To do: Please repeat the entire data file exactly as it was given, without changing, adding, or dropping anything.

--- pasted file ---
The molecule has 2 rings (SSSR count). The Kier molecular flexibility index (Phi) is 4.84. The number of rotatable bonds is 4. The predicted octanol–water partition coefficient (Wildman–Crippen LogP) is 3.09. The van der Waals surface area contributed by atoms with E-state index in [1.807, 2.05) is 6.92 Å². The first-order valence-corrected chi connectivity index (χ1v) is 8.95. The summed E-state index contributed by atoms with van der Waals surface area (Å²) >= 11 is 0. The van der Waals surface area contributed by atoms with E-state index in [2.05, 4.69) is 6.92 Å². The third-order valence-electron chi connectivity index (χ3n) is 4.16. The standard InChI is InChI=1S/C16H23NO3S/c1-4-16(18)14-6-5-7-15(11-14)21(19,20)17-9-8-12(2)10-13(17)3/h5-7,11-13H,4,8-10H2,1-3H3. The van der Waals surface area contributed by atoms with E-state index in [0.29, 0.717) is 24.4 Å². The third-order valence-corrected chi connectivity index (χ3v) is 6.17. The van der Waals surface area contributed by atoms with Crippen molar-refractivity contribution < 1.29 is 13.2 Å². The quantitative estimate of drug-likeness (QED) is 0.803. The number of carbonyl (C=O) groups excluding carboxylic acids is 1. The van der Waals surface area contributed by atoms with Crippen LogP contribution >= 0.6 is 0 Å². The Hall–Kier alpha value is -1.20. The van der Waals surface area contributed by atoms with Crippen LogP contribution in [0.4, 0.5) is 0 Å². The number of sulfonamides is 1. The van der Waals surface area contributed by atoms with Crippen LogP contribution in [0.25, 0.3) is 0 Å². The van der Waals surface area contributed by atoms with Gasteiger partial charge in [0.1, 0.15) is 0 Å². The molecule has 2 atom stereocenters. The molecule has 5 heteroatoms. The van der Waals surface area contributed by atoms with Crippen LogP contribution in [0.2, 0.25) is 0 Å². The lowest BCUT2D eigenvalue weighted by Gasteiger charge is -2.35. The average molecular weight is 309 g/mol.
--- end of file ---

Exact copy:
The molecule has 2 rings (SSSR count). The Kier molecular flexibility index (Phi) is 4.84. The number of rotatable bonds is 4. The predicted octanol–water partition coefficient (Wildman–Crippen LogP) is 3.09. The van der Waals surface area contributed by atoms with E-state index in [1.807, 2.05) is 6.92 Å². The first-order valence-corrected chi connectivity index (χ1v) is 8.95. The summed E-state index contributed by atoms with van der Waals surface area (Å²) >= 11 is 0. The van der Waals surface area contributed by atoms with E-state index in [2.05, 4.69) is 6.92 Å². The third-order valence-electron chi connectivity index (χ3n) is 4.16. The standard InChI is InChI=1S/C16H23NO3S/c1-4-16(18)14-6-5-7-15(11-14)21(19,20)17-9-8-12(2)10-13(17)3/h5-7,11-13H,4,8-10H2,1-3H3. The van der Waals surface area contributed by atoms with E-state index in [0.29, 0.717) is 24.4 Å². The third-order valence-corrected chi connectivity index (χ3v) is 6.17. The van der Waals surface area contributed by atoms with Crippen molar-refractivity contribution < 1.29 is 13.2 Å². The quantitative estimate of drug-likeness (QED) is 0.803. The number of carbonyl (C=O) groups excluding carboxylic acids is 1. The van der Waals surface area contributed by atoms with Crippen LogP contribution >= 0.6 is 0 Å². The Hall–Kier alpha value is -1.20. The van der Waals surface area contributed by atoms with Crippen LogP contribution in [0.4, 0.5) is 0 Å². The number of sulfonamides is 1. The van der Waals surface area contributed by atoms with Crippen LogP contribution in [0.25, 0.3) is 0 Å². The van der Waals surface area contributed by atoms with Gasteiger partial charge in [0.1, 0.15) is 0 Å². The molecule has 2 atom stereocenters. The molecule has 5 heteroatoms. The van der Waals surface area contributed by atoms with Crippen LogP contribution in [0.2, 0.25) is 0 Å². The lowest BCUT2D eigenvalue weighted by Gasteiger charge is -2.35. The average molecular weight is 309 g/mol.